A Book of Liturgy

The text of the Gospel Lectionary is written in Carolingian minuscule and ornamented with a great wealth of luxurious initials. It starts with one of the four prefaces to the Gospel Book, the third preface of Hieronymus, which is followed by the four prologues introducing the individual Gospels. The Gospel Pericopes start with the lecture In vigilia nativitate domini and continue with lectures of the ecclesiastical year, from Christmas to Easter and the 26th Sunday after Pentecost, to end with the four Sundays of Advent, the feast days of the saints and a series of votive masses.

A Precious Gift for a Sovereign

The overall character of the manuscript is that of an unfinished work. Some pictures are missing and the miniature of the birth of St. John the Baptist remained unfinished. This is all the more surprising as it was conceived as a gift for a high-ranking personality, judging from the donor’s portrait. The dedication picture shows a crowned sovereign, in his left hand an orb with an eagle. A monk to his left hands him a book, no doubt the Gospel Lectionary of Reichenau. Very little is known concerning the identity of the sovereign depicted in this dedication picture. Besides Henry IV, Henry III was mentioned time and again as receiver of the manuscript. Perhaps the sovereign on the one hand and the unfinished state of the codex on the other can be explained by their common historic background: the manuscript might have remained unfinished as the occasion of its donation was no longer valid.

A Unique Manuscript

Although a number of questions are left unanswered, this manuscript is a typical example for a transition phase. Its expressive movements and vivid illustration of the Biblical narrative show a variation of the Ottonian canon of forms. Imperial traditions combine with an effort for purity in both script and liturgy.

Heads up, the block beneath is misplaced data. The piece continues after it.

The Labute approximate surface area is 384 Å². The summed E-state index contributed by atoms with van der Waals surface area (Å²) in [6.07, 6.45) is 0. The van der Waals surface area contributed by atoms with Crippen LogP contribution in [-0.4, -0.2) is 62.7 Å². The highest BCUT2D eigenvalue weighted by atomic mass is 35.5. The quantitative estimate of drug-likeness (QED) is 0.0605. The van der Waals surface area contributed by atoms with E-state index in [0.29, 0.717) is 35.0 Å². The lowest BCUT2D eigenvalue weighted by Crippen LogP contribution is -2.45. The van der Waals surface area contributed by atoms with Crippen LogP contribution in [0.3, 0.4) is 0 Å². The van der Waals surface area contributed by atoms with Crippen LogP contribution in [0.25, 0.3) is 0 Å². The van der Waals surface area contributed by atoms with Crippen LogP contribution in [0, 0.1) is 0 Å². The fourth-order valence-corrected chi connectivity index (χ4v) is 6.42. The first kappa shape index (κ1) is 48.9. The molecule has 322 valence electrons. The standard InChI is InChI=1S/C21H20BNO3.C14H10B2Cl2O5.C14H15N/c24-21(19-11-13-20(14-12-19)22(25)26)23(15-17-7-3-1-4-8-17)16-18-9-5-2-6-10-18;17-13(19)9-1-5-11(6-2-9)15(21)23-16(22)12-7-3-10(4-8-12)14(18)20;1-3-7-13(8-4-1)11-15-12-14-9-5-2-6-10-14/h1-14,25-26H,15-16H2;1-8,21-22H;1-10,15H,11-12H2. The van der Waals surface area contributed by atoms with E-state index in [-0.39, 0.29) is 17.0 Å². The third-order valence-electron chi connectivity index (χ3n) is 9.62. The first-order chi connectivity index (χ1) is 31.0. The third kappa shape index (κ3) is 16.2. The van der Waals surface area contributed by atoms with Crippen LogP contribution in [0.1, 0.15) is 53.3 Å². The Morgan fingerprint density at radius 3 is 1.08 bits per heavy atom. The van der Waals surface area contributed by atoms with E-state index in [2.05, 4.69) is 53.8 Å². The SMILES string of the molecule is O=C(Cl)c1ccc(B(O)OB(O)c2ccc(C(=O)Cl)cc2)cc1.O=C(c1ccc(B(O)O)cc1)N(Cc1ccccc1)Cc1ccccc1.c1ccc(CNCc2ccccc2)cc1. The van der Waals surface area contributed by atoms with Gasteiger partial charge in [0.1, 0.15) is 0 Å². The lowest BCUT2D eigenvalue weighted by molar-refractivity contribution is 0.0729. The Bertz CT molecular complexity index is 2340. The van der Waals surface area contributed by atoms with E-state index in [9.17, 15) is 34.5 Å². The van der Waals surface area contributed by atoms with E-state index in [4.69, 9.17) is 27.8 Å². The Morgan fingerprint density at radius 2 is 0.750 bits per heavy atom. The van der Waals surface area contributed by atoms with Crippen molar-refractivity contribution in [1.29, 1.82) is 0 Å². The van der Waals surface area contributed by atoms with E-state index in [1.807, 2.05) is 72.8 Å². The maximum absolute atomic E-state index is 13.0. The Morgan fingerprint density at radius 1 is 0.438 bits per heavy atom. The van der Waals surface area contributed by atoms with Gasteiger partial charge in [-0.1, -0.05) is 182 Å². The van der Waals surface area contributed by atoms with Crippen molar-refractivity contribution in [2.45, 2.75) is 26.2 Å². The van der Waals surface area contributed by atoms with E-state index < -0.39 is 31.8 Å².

Codicology

Alternative Titles
Reichenau Evangelistary
Das Reichenauer Evangelistar
Size / Format
182 pages / 28.0 x 21.0 cm
Date
2nd half of the 11th century
Language
Illustrations
29 miniatures, either full-page or in stripes, with rich gold ornaments, 6 ornamental pages and numerous splendid initial letters

1 available facsimile edition(s) of „Reichenau Gospel Lectionary“

Das Reichenauer Evangelistar
Reichenau Gospel Lectionary – Codex 78 A 2 – Staatsbibliothek Preussischer Kulturbesitz (Berlin, Germany)
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Das Reichenauer Evangelistar

1 volume: Exact reproduction of the original document (extent, color and size)
Publisher
Akademische Druck- u. Verlagsanstalt (ADEVA) – Graz, 1972
Binding
Parchment, according to the character of the manuscript.
Commentary
1 volume (98 pages) by P. Bloch
Language: German

Peter Bloch is the author of the expert commentary which provides an introduction into codicological and art historic aspects of the Gospel Lectionary of Reichenau.

Art historical and codicological description by P. Bloch, Berlin. 98 pp. text, 23 plates with 86 illustrations.